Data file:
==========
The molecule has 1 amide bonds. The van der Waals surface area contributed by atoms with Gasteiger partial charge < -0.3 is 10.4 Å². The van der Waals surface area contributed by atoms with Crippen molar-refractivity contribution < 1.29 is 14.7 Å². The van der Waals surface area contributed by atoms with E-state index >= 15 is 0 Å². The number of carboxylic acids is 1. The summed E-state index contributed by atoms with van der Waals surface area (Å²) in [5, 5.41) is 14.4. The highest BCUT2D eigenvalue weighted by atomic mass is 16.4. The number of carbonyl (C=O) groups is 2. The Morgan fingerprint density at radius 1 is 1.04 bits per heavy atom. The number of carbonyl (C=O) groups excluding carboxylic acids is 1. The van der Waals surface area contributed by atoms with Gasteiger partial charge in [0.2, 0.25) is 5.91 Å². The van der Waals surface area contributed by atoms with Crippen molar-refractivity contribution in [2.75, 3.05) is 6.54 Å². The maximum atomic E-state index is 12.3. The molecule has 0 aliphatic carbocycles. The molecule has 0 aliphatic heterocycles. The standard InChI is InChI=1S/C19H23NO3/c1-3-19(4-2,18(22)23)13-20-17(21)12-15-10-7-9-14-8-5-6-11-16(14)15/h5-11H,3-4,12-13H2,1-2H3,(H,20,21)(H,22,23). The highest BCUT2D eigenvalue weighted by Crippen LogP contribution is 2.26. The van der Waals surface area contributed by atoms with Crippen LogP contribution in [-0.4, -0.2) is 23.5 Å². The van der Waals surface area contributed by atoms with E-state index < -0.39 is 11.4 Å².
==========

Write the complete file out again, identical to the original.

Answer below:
The molecule has 1 amide bonds. The van der Waals surface area contributed by atoms with Gasteiger partial charge < -0.3 is 10.4 Å². The van der Waals surface area contributed by atoms with Crippen molar-refractivity contribution < 1.29 is 14.7 Å². The van der Waals surface area contributed by atoms with E-state index >= 15 is 0 Å². The number of carboxylic acids is 1. The summed E-state index contributed by atoms with van der Waals surface area (Å²) in [5, 5.41) is 14.4. The highest BCUT2D eigenvalue weighted by atomic mass is 16.4. The number of carbonyl (C=O) groups is 2. The Morgan fingerprint density at radius 1 is 1.04 bits per heavy atom. The number of carbonyl (C=O) groups excluding carboxylic acids is 1. The van der Waals surface area contributed by atoms with Gasteiger partial charge in [0.2, 0.25) is 5.91 Å². The van der Waals surface area contributed by atoms with Crippen molar-refractivity contribution in [2.75, 3.05) is 6.54 Å². The maximum atomic E-state index is 12.3. The molecule has 0 aliphatic carbocycles. The molecule has 0 aliphatic heterocycles. The standard InChI is InChI=1S/C19H23NO3/c1-3-19(4-2,18(22)23)13-20-17(21)12-15-10-7-9-14-8-5-6-11-16(14)15/h5-11H,3-4,12-13H2,1-2H3,(H,20,21)(H,22,23). The highest BCUT2D eigenvalue weighted by Crippen LogP contribution is 2.26. The van der Waals surface area contributed by atoms with Crippen LogP contribution in [-0.4, -0.2) is 23.5 Å². The van der Waals surface area contributed by atoms with E-state index < -0.39 is 11.4 Å².